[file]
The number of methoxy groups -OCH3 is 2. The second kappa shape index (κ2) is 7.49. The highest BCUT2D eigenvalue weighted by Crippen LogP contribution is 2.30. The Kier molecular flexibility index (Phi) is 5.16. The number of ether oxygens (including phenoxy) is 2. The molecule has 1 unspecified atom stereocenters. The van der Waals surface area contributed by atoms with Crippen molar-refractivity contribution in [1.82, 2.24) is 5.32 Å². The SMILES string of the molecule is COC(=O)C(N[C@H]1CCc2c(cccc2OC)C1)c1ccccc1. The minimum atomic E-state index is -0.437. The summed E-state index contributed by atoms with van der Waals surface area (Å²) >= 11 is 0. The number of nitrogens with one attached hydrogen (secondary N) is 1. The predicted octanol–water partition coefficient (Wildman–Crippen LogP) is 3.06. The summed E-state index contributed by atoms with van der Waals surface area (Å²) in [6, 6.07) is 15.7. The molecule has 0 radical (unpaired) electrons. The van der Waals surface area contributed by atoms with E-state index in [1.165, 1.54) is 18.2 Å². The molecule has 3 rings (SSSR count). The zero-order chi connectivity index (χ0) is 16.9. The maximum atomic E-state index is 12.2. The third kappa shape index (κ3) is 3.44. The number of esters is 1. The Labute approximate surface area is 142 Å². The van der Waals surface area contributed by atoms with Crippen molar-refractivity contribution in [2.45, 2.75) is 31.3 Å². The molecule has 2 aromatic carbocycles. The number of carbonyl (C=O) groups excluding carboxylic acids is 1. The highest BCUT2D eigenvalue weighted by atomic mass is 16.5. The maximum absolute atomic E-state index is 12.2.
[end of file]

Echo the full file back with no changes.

The number of methoxy groups -OCH3 is 2. The second kappa shape index (κ2) is 7.49. The highest BCUT2D eigenvalue weighted by Crippen LogP contribution is 2.30. The Kier molecular flexibility index (Phi) is 5.16. The number of ether oxygens (including phenoxy) is 2. The molecule has 1 unspecified atom stereocenters. The van der Waals surface area contributed by atoms with Crippen molar-refractivity contribution in [1.82, 2.24) is 5.32 Å². The SMILES string of the molecule is COC(=O)C(N[C@H]1CCc2c(cccc2OC)C1)c1ccccc1. The minimum atomic E-state index is -0.437. The summed E-state index contributed by atoms with van der Waals surface area (Å²) >= 11 is 0. The number of nitrogens with one attached hydrogen (secondary N) is 1. The predicted octanol–water partition coefficient (Wildman–Crippen LogP) is 3.06. The summed E-state index contributed by atoms with van der Waals surface area (Å²) in [6, 6.07) is 15.7. The molecule has 0 radical (unpaired) electrons. The van der Waals surface area contributed by atoms with E-state index in [1.165, 1.54) is 18.2 Å². The molecule has 3 rings (SSSR count). The zero-order chi connectivity index (χ0) is 16.9. The maximum atomic E-state index is 12.2. The third kappa shape index (κ3) is 3.44. The number of esters is 1. The Labute approximate surface area is 142 Å². The van der Waals surface area contributed by atoms with Crippen molar-refractivity contribution in [2.45, 2.75) is 31.3 Å². The molecule has 2 aromatic carbocycles. The number of carbonyl (C=O) groups excluding carboxylic acids is 1. The highest BCUT2D eigenvalue weighted by atomic mass is 16.5. The maximum absolute atomic E-state index is 12.2.